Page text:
It’s unclear to me if all the stuff I collect should be placed tastefully about my house on shelves where it will only collect dust or instead be put away safely in boxes. When lolling on the sofa, trying to imagine the best course of action, I picture climbing the attic stairs to deposit the boxes in the farther reaches of a large, warm, empty area just under the roof, such as my mother had in her big brick house in Cape Girardeau, Missouri. It was a place where you went to fix leaks, stack boxes, or access some old wires that really someone should do something about: a tremendous space. My dad and stepmother have a crawlspace instead of an attic, and nothing’s stored in that cramped space. My grandmother had an attic of sorts in her one-story house, and access to it was in her hallway, where you pulled on a dangling cord and down folded a section of the ceiling with a wobbly set of stairs attached.
But it’s not like that in Spain, where an atico is a small apartment under the eaves, cheap without a view or wildly expensive with one. Instead, here where most people live in apartments, you have a trastero, a room for junk, and to fill it, trastos, all those leftover, seemingly useless but surely not completely worthless things we hang on to.
I do live in a house and so I have something of an attic, a would-be attic, difficult of access, closed on three sides but open on the fourth, a sort of loft really, with a bare, dangling bulb and low ceiling obliging you to maneuver in a crouch. It’s full of furniture my kids might want someday. It’s not the spot for my collectibles.
These collectibles are not thrift-store treasures or estate-sale booty but things I’ve literally picked up along the way. This is where most such goodies come from in a country without thrift stores and garage sales. Curious things often, fun to wonder about. A worn and rusted wrench, a bolt of enormous size, a wooden screwdriver with a hollow handle to store screws, a black glass jar with cap and a matching jar without—things found on the street, as eye-catching as gleaming coins, and much more common. I have 11 wooden blocks I found beside a trash bin in Madrid 30 years ago, took home, painted glistening white, black, and yellow, and have ever since carried with me from house to house, wondering what to do with them.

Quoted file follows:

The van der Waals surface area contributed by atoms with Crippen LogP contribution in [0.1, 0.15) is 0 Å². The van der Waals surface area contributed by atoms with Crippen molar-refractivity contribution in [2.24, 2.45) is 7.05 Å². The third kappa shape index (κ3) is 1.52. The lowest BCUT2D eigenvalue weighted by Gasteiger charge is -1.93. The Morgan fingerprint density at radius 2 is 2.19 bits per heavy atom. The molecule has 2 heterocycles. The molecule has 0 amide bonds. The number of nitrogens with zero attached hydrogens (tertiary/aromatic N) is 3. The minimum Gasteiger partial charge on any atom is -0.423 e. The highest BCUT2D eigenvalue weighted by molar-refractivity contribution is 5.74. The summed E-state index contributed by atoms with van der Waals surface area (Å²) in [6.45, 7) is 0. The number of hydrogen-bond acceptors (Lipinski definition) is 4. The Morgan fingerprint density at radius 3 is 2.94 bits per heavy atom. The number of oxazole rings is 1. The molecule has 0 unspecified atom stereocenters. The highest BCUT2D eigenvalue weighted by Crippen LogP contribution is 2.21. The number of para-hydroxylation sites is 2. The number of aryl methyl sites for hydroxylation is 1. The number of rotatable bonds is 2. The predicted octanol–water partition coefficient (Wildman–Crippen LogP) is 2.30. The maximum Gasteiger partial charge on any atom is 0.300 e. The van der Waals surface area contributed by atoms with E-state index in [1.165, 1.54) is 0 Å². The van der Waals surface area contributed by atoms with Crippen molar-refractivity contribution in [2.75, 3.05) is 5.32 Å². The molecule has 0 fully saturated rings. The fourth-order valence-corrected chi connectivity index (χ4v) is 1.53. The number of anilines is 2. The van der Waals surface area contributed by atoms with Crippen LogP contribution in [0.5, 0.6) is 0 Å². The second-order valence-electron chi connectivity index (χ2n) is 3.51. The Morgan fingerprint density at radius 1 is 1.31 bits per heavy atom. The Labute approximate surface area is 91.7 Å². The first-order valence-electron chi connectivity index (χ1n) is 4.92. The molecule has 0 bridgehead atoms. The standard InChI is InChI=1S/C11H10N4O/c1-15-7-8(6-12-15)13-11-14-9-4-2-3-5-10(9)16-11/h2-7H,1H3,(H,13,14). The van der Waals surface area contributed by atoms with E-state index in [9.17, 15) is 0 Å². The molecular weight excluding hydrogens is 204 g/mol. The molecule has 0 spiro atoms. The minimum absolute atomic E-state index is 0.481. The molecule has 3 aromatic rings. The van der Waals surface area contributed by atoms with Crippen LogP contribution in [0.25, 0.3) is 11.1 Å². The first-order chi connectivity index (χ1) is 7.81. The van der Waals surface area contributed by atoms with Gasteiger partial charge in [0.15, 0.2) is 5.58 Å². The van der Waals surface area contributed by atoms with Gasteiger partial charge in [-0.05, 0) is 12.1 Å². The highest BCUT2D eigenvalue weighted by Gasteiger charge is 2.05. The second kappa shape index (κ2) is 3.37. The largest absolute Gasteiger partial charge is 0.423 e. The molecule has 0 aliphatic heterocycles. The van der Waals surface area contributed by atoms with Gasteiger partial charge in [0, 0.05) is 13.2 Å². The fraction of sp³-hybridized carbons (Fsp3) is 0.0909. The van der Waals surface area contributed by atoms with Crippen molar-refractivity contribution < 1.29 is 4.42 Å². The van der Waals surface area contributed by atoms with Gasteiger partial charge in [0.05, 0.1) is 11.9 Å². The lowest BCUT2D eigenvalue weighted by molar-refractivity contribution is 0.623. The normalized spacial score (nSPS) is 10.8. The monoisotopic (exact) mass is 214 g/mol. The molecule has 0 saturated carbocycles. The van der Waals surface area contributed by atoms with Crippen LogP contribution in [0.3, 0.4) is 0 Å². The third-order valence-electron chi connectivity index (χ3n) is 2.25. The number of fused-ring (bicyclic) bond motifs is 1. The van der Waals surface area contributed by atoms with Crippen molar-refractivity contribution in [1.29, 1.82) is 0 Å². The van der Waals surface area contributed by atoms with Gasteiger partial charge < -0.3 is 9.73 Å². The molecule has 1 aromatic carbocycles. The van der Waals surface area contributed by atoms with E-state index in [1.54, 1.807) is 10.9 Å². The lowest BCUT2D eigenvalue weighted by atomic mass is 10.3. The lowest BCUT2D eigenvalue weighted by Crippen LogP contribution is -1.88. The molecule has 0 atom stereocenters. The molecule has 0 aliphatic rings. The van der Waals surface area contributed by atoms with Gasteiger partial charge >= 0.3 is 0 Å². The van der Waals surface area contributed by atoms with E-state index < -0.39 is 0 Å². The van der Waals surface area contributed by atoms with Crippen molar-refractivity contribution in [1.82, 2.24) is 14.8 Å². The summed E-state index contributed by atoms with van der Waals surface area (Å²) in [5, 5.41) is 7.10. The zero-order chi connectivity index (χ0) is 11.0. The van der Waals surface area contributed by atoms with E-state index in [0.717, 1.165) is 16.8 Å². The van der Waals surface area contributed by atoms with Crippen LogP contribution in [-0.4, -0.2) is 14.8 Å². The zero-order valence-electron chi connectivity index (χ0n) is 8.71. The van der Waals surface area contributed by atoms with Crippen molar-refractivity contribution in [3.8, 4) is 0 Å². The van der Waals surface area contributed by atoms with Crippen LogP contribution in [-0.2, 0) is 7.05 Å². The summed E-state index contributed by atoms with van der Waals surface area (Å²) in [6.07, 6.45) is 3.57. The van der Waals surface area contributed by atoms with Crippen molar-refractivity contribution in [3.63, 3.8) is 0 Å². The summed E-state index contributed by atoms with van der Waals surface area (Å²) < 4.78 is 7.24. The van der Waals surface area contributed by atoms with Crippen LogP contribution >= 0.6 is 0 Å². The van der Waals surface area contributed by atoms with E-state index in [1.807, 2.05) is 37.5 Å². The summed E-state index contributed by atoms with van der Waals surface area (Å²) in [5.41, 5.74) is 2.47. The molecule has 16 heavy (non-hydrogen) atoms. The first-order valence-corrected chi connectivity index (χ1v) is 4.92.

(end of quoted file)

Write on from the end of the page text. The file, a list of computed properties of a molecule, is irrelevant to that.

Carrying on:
Of anything I find when out on a walk through a park, on a run, or on a stroll along city streets, I typically wonder what good it is, though its claims to worthiness seem as strong as any other object’s. A use is what it wants and I want for it, and all that’s occurred to me is to glue the things together, run a wire through the heap, attach a plug at one end and a light bulb at the other, and bingo! A lamp!
With the blocks, I have set out to do just that. But I get held up in the configuration. Exactly how should I place them, and what effect—haphazard, orderly—am I after? I try to remember what I was thinking 30 years ago, when I picked them up and carried them back to my apartment. Once the epoxy is applied, the myriad of possibilities will drop off like petals on a flower, and though I’ll have a working lamp, I might not have the loveliest one. I’ve fiddled with placement but again and again put off permatizing.
It just appeared to me, that word, picked up on one of the byways of my mind. Could it be from permanent and weatherize, perhaps? To others it may look broken, chipped, ugly, useless, not even a word but a brittle melted-goop fusion of two. Nevertheless, I’ve just found a place for it. But does it illuminate anything? I don’t know, but sometimes a place is a use.
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